Boyhood and Before Sunrise director Richard Linklater also turned to Dick with a version of his 1977 novel A Scanner Darkly, which had been considered unfilmable. A weird tale of the member of a gang of drug users, who is also living a parallel life as an undercover police agent, Linklater somehow managed to do justice to the story by updating a steamlined plot and using film frame animation to give it a weirded out feel.
Not every screen adaptation has been successful. The Adjustment Bureau, based on Dick's 1954 short story about top secret, all-powerful individuals who control the course of our daily lives, was turned into a stylish but forgettable 2011 film starring Matt Damon and Emily Blunt.
And Nicolas Cage gives another of his forgettable performances in Next, a 2007 film supposedly based on the Dick's story The Golden Man. But the plot of a man recuited to help stop a nuclear bomb was light years from Dick's post-apocalyptic setting.
There have been others duds too including the 2002 space-set film Imposter, based on Dick's 1953 short story and John Woo's 2003 adptation of Paycheck.
His influence can be felt in countless other movies too: The Matrix, Inception, Source Code, The Truman Show and many more.
Charlie Brooker's Netflix series Black Mirror, with its satirical tales of the dangers of future technologies, also owes a debt.
Channel 4's Electric Dreams is in a similar vein, each episode based on one of the writer's short stories. It came about when his daughter Isa Dick Hackett, approached a producer, Michael Dinner, with the idea.
'They explained that he had written 120-plus short stories, and asked me to start reading them so that we could pick one and make a series out of it,' recalls Dinner. 'So I started reading them and I called them up and I said 'Okay, how about if I told you I want them all?'.
The result is essentially 10 short films, each with its own director, including one directed by Norfolk's Julian Jarrold, and a star-studded cast that includes the likes of Bryan Cranston, Steve Buscemi, Timothy Spall and Holliday Grainger.
What is it about Dick's work that has endured, that has seen so many adaptations for screens large and small in the decades since his death?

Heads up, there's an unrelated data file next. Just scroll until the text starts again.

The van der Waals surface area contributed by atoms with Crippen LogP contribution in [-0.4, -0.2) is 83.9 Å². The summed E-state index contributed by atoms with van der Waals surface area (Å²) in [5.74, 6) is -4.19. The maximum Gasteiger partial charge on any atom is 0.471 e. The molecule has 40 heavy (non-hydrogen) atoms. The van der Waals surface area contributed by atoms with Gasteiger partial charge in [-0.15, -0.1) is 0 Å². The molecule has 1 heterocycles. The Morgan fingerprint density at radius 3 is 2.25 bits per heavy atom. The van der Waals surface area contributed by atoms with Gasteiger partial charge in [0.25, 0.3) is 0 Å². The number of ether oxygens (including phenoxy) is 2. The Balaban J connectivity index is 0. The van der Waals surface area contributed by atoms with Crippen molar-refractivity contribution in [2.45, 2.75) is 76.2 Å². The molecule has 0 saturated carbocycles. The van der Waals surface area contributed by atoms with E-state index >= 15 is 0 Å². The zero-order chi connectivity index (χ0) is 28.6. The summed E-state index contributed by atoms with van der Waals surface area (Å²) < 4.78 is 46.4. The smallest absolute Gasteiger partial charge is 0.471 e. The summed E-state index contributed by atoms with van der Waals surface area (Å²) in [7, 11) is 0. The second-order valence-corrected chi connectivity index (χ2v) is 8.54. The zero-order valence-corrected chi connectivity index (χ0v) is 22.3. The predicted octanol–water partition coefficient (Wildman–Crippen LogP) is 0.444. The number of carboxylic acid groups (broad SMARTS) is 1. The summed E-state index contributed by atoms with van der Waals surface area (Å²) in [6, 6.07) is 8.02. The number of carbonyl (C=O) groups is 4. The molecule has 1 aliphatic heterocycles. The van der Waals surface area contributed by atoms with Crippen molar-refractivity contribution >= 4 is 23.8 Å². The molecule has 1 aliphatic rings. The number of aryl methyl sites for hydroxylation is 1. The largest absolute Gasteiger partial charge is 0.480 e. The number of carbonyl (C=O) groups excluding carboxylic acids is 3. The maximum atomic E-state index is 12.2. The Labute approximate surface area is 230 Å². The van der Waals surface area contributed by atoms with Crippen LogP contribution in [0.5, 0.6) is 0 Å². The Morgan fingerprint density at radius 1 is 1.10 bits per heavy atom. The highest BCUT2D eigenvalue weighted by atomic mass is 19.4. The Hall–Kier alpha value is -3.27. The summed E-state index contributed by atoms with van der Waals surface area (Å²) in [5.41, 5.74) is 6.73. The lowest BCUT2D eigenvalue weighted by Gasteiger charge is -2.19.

According to Dinner, his work is timeless, encompassing as it does 'the great genre themes: what does it mean to be a human being, what does it mean to be an individual faced with authoritarianism or technology, and what's the nature of reality.'
Although billed as science fiction, the series, and indeed Dick's work, is too broad and varied to be so easily pigeonholed.
And many of his themes do not date, allowing the programme makers to give them a contemporary slant. 'We worked hard to present some really compelling storytelling that resonates with today's life, so it's not just about cautionary tales or dystopian societies in the future.'
Blade Runner is not Ridley Scott's only return to the worlds of Philip K Dick. His company was behind the Amazon Prime series based on The Man in the High Castle, Dick's alternative history novel in which the Nazis and Japan won the Second World War.
It was a project that back many familiar issues, not least how to do justice to a story from a man who overflowed with ideas.
'It's a hell of a book to break down,' Scott admitted when speaking about the series. 'There are about 19 stories in the first 20 pages. How do you make that work? How do you get it down to the bottom line? But that was the way that Philip [K. Dick] worked.
'He was a very complex man with a multi-faceted brain that hopped and skipped everywhere. One of the biggest problems I had in trying to adapt Blade Runner down to its fundamentals was to squeeze it into three hours.'
• Blade Runner 2049 is in cinemas now
• Electric Dreams continues on Channel 4 on Sunday at 9pm